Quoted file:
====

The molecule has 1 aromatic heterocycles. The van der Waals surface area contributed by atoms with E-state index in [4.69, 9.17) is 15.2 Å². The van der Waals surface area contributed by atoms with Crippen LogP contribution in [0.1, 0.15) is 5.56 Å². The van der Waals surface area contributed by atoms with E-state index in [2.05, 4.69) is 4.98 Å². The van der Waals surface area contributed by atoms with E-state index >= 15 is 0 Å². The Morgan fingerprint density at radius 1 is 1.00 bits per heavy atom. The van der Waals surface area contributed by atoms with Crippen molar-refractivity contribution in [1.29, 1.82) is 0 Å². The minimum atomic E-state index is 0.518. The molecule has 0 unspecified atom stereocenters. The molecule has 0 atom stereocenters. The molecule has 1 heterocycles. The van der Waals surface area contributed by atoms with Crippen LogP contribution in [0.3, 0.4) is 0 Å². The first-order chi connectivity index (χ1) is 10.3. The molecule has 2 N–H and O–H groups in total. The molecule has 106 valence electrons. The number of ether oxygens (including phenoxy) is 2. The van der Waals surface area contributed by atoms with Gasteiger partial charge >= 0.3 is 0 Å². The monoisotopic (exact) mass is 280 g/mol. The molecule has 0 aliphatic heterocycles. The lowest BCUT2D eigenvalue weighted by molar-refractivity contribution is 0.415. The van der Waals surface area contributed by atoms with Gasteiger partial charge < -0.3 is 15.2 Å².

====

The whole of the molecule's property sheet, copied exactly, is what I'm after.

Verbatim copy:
The molecule has 1 aromatic heterocycles. The van der Waals surface area contributed by atoms with E-state index in [4.69, 9.17) is 15.2 Å². The van der Waals surface area contributed by atoms with Crippen LogP contribution in [0.1, 0.15) is 5.56 Å². The van der Waals surface area contributed by atoms with E-state index in [2.05, 4.69) is 4.98 Å². The van der Waals surface area contributed by atoms with E-state index >= 15 is 0 Å². The Morgan fingerprint density at radius 1 is 1.00 bits per heavy atom. The van der Waals surface area contributed by atoms with Crippen molar-refractivity contribution in [1.29, 1.82) is 0 Å². The minimum atomic E-state index is 0.518. The molecule has 0 unspecified atom stereocenters. The molecule has 0 atom stereocenters. The molecule has 1 heterocycles. The van der Waals surface area contributed by atoms with Crippen LogP contribution in [0.3, 0.4) is 0 Å². The first-order chi connectivity index (χ1) is 10.3. The molecule has 2 N–H and O–H groups in total. The molecule has 106 valence electrons. The number of ether oxygens (including phenoxy) is 2. The van der Waals surface area contributed by atoms with Gasteiger partial charge >= 0.3 is 0 Å². The monoisotopic (exact) mass is 280 g/mol. The molecule has 0 aliphatic heterocycles. The lowest BCUT2D eigenvalue weighted by molar-refractivity contribution is 0.415. The van der Waals surface area contributed by atoms with Gasteiger partial charge < -0.3 is 15.2 Å².